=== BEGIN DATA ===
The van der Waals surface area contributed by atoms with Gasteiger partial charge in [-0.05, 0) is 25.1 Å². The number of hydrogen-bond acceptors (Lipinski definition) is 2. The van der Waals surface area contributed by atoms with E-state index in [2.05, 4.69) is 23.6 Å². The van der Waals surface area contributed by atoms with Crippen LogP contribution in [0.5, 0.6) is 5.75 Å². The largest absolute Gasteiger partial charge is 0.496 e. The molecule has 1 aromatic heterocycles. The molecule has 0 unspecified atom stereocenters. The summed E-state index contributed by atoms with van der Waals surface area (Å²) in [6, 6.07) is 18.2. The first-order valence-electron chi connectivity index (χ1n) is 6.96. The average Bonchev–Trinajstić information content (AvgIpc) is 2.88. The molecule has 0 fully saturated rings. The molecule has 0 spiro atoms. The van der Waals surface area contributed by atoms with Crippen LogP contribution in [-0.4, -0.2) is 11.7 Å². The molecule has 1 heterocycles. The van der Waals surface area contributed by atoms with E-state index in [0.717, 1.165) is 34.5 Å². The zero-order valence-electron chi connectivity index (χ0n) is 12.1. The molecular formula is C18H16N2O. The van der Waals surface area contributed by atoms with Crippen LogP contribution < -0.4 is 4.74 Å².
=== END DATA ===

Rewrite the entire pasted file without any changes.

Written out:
The van der Waals surface area contributed by atoms with Gasteiger partial charge in [-0.05, 0) is 25.1 Å². The number of hydrogen-bond acceptors (Lipinski definition) is 2. The van der Waals surface area contributed by atoms with E-state index in [2.05, 4.69) is 23.6 Å². The van der Waals surface area contributed by atoms with Crippen LogP contribution in [0.5, 0.6) is 5.75 Å². The largest absolute Gasteiger partial charge is 0.496 e. The molecule has 1 aromatic heterocycles. The molecule has 0 unspecified atom stereocenters. The summed E-state index contributed by atoms with van der Waals surface area (Å²) in [6, 6.07) is 18.2. The first-order valence-electron chi connectivity index (χ1n) is 6.96. The average Bonchev–Trinajstić information content (AvgIpc) is 2.88. The molecule has 0 fully saturated rings. The molecule has 0 spiro atoms. The van der Waals surface area contributed by atoms with Crippen LogP contribution in [-0.4, -0.2) is 11.7 Å². The molecule has 1 heterocycles. The van der Waals surface area contributed by atoms with E-state index in [0.717, 1.165) is 34.5 Å². The zero-order valence-electron chi connectivity index (χ0n) is 12.1. The molecular formula is C18H16N2O. The van der Waals surface area contributed by atoms with Crippen LogP contribution < -0.4 is 4.74 Å².